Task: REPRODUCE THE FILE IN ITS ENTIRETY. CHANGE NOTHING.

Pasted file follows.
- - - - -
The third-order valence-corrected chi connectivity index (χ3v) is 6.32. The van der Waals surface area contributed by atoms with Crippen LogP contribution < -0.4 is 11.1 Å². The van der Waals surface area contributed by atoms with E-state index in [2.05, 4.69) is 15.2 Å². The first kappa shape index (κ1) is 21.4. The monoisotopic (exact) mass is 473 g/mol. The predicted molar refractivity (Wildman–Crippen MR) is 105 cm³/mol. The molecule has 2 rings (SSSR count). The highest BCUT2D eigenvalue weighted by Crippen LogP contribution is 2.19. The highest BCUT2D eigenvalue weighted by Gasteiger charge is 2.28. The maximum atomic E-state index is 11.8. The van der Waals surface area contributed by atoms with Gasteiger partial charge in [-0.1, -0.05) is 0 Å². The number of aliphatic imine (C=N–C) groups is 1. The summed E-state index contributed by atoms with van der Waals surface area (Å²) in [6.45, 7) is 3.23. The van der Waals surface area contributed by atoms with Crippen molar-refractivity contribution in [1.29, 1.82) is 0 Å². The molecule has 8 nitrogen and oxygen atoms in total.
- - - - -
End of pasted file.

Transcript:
The third-order valence-corrected chi connectivity index (χ3v) is 6.32. The van der Waals surface area contributed by atoms with Crippen LogP contribution < -0.4 is 11.1 Å². The van der Waals surface area contributed by atoms with E-state index in [2.05, 4.69) is 15.2 Å². The first kappa shape index (κ1) is 21.4. The monoisotopic (exact) mass is 473 g/mol. The predicted molar refractivity (Wildman–Crippen MR) is 105 cm³/mol. The molecule has 2 rings (SSSR count). The highest BCUT2D eigenvalue weighted by Crippen LogP contribution is 2.19. The highest BCUT2D eigenvalue weighted by Gasteiger charge is 2.28. The maximum atomic E-state index is 11.8. The van der Waals surface area contributed by atoms with Gasteiger partial charge in [-0.1, -0.05) is 0 Å². The number of aliphatic imine (C=N–C) groups is 1. The summed E-state index contributed by atoms with van der Waals surface area (Å²) in [6.45, 7) is 3.23. The van der Waals surface area contributed by atoms with Crippen molar-refractivity contribution in [1.29, 1.82) is 0 Å². The molecule has 8 nitrogen and oxygen atoms in total.